Affect-based effects of simulation games on learning

Loon, M (2014) 'Affect-based effects of simulation games on learning.' Worcester Journal of Learning and Teaching (9). pp. 50-63.

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Empirical evidence has demonstrated the benefits of using simulation games in enhancing learning especially in terms of cognitive gains. This is to be expected as the dynamism and non-linearity of simulation games are more cognitively demanding. However, the other effects of simulation games, specifically in terms of learners' emotions, have not been given much attention and are under-investigated. This study aims to demonstrate that simulation games stimulate positive emotions from learners that help to enhance learning. The study finds that the affect-based constructs of interest, engagement and appreciation are positively correlated to learning. A stepwise multiple regression analysis shows that a model involving interest and engagement are significantly associated with learning. The emotions of learners should be considered in the development of curriculum, and the delivery of learning and teaching as positive emotions enhances learning.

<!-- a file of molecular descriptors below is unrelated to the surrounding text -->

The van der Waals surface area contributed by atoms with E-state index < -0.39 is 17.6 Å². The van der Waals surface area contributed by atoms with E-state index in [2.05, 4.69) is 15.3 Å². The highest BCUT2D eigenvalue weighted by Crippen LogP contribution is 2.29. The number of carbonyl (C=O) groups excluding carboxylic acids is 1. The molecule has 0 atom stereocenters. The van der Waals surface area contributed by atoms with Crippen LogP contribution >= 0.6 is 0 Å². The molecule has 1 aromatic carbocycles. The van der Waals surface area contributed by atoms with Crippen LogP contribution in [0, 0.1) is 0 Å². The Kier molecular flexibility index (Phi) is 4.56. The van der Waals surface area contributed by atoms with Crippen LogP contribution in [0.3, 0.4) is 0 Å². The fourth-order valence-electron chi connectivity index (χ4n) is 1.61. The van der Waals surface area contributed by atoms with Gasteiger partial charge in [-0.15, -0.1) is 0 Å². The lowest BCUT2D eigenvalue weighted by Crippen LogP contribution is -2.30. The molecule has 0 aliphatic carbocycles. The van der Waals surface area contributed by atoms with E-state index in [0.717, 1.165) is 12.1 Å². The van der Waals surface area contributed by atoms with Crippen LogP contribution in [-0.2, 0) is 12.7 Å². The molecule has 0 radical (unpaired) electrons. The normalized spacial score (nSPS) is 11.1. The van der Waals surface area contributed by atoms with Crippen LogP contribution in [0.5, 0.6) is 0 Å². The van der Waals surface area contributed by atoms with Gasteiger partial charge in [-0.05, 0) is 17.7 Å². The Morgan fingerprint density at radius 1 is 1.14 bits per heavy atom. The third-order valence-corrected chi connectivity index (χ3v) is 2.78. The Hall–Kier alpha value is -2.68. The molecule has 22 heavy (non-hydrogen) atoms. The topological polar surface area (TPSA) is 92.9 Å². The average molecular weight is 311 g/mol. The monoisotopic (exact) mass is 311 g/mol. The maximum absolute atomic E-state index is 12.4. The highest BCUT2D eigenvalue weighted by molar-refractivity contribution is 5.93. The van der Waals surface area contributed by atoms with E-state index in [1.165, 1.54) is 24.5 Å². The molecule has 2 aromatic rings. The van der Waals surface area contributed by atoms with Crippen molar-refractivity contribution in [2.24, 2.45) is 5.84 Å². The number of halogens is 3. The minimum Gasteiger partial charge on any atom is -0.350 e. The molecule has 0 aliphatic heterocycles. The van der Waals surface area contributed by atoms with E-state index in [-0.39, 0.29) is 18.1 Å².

Item Type: Article

Worcester Journal of Learning and Teaching (WJLT) is an open-access, peer-reviewed journal published by the Academic Development and Practice Unit at the University of Worcester to disseminate academic articles, project reports and personal perspectives about Learning and Teaching written by staff associated with the University and its partners.

Keywords: simulation games, emotions, interest, engagement, appreciation, learning, teaching
Divisions: Bath Business School
Chancelry and Research Management
Date Deposited: 16 Jun 2017 15:40
Last Modified: 15 Aug 2021 09:46
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